The Best Bakery Justice Case and the NHRC

It might not be appropriate to talk about the new role that the commission has lately played in the re-opening of the Best Bakery case and three other riot-related cases like the Godhra massacre through bringing them before the Supreme Court on a Special Leave Petition (SLP). The National Human Rights Commission, in the SLP, requested for further investigation by an independent body and had sprayed for setting aside the impugned judgment in the Best Bakery case. In the Godhra disaster, 59 people were burnt alive on board the Sabarmati Express at Godhra. On the other hand, the Sardarpura Case is associated with the death by suffocation of 33 persons in a room in the village of Sardarpura, Mehsana. 39 individuals, including ex-Member of Parliament Jafri Ehsan, lost their lives. The National Human Rights Commission got a chance to visit Vadodara after the Best Bakery case judgment was delivered, which led to the acquittal of 21 individuals accused of burning 14 people alive on March 2002 in Vadodara because 41 witnesses became somehow ‘hostile' and thus no substantial evidence could be found against those accused.
In the SLP, the NHRC argued that the notion of a fair trial is a constitutional requirement and is clearly recognized as such in particular provisions of the constitution. The National Human Rights Commission has gone to the Supreme Court as it believed that the judgment on the Bakery case by a fast track court made people to lose faith in the justice system. Therefore it was up to the Supreme Court to analyze the judgment, look at its reasoning and also look into the basis on which the Modi government challenged it before the High Court a day prior to the Supreme Court's hearing of the NHRC's petition. While asserting detail of fair trial in the Bakery case, the commission declared that any violation of a right to fair trial not only infringes on fundamental rights under the constitution but also violates internationally recognized human rights. The NHRC went on to mention that every time a criminal gets off scot-free, the society at large is the one that suffers since the victims become disheartened and the criminals are encouraged. In addition, the NHRC has prayed the Supreme Court for uncovering the truth and delivering justice in order for the offenders to face punishment. A critical witness in the Best Bakery case, Zahira Saikh, who became ‘hostile' while under pressure, also requested for a retrial of the case outside Gujarat and had further claimed that vital evidence was shut out via intimidation and threats. In a three-judge bench, the apex court of the land, headed by chief justice Khare has changed NHRC’s SLP to a PIL petition and has requested Modi’s government in Gujarat to present within two weeks the details of the statements made by the witnesses in the bakery case before the Vadodara trial court and the police. On the other hand, the state has gone to the high court at Gujarat to appeal the Best Bakery case. The National Human Rights Commission's role, in this case, has strengthened the cause of human rights protection in India against violation and miscarriage of justice. Its alertness and awareness has increased public awareness on the significance of human rights.

The Future of Human Rights in India

The increase in Naxalite and terrorist activities has a significant impact on human rights in India. The loss of human lives and property and mass killings is on the rise in places like Kashmir, Jammu, and Orissa. One fault of human rights enforcement is the lack of enforcement techniques. The powers to enforce human rights can be termed as weak, hence ineffective. In India, the process of ensuring a fair trial mostly takes long, is expensive and, therefore, the poor cannot afford it. This eventually leads to delayed justice for victims of human rights violations. The ideal safeguard for human rights is the media, whose role of highlighting cases of human rights violations and enhancing public awareness is vital. The media assists in creating an alert and vigilant public. Media reports concerning the sale of small children in Andhra Pradesh and by tribals in Orissa, and also starvation deaths in Kahalandi district (Orissa) are eye-openers when it comes to cases of human rights violations. The human rights movement will have a brighter prospect in India if the people are assured of their right to information. They must be aware of what’s happening around them. If correctly developed, such a mechanism of ensuring the right to know will guarantee the protection and promotion of human rights and also prevent their infringement. People have to wake up to this expectation.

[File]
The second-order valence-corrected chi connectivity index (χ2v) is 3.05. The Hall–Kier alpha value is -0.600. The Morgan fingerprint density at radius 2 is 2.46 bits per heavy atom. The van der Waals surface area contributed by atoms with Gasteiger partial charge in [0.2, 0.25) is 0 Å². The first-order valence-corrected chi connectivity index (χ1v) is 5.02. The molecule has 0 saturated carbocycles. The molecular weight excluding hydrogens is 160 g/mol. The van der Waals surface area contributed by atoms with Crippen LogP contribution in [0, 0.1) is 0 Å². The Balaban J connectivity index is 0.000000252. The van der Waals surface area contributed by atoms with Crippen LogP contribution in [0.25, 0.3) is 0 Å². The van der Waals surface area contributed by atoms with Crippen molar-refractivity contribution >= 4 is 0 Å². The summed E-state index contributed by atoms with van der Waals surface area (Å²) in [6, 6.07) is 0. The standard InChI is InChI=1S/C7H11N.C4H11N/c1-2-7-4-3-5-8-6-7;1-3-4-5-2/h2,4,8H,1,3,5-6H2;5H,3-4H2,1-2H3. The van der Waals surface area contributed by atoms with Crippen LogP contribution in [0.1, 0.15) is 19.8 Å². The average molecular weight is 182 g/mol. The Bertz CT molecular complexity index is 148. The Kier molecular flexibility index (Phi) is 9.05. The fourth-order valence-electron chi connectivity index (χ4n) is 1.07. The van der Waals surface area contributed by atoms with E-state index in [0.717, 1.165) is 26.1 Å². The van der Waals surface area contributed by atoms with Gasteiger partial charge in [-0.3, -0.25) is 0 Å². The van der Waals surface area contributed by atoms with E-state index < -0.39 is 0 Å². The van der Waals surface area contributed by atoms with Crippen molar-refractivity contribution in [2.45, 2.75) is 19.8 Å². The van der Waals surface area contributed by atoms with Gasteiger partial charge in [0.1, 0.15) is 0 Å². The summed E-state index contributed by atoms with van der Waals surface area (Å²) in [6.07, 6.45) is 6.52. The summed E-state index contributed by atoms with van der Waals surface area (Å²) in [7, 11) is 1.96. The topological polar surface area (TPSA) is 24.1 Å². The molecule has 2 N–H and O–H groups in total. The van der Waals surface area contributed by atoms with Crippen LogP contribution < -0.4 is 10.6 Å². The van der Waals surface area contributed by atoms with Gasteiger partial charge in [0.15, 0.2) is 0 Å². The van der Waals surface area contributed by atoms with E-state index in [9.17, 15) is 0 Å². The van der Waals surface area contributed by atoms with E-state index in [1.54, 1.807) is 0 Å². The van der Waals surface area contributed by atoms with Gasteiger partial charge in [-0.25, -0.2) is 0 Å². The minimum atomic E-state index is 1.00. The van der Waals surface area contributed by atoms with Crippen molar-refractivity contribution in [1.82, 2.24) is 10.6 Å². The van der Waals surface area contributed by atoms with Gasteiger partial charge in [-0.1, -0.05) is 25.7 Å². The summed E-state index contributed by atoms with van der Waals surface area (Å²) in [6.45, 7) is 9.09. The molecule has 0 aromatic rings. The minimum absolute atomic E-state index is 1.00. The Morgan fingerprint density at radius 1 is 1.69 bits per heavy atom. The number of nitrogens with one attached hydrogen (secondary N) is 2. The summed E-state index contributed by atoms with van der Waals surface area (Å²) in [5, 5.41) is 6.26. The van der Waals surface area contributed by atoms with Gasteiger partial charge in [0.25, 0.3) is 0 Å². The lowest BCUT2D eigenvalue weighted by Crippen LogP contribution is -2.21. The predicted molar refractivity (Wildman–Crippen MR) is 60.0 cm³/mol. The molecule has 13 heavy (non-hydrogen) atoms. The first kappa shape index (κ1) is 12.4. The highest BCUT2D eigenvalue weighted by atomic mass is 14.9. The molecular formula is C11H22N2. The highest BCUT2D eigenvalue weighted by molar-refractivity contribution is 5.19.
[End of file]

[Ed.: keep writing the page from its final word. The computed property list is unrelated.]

Firstly, the National Human Rights Commission’s input towards the prevention of human rights violations is commendable. It has ensured the safeguarding of human rights. Through various workshops, media publicity and seminars, the commission has educated the masses to ensure efficient promotion and protection of human rights and thwart all forms of mental and physical torture. Moreover, this commission has encouraged non-governmental organizations to defend the poor and distressed against any violations and thus enjoy their rights as human beings. Thirdly, the NHRC has spared no effort in ensuring that the central and state governments are made accountable, answerable and responsive to human rights issues and also to take necessary action against anyone that violates human rights in India. Furthermore, the highest court of the land (The Supreme Court) and high courts have made important contributions (via orders issued to the governments in PIL issues) in dealing with grievances against human rights violations caused by government excesses. In India, Public Interest Litigation (PIL) actions have been successful in various crucial human rights violation cases for instance:
  • The Anil Yadav case, where the police blinded 33 suspected criminals.
  • ]The citizens for democracy case where TADA detainees were handcuffed while kept in rooms, and while being transported to court and back.
  • The Hussainana case (with regards to the plight of many under trial prisoners in Bihar jails.
The list goes on. All in all, human rights are still universal to all, and they must be campaigned for.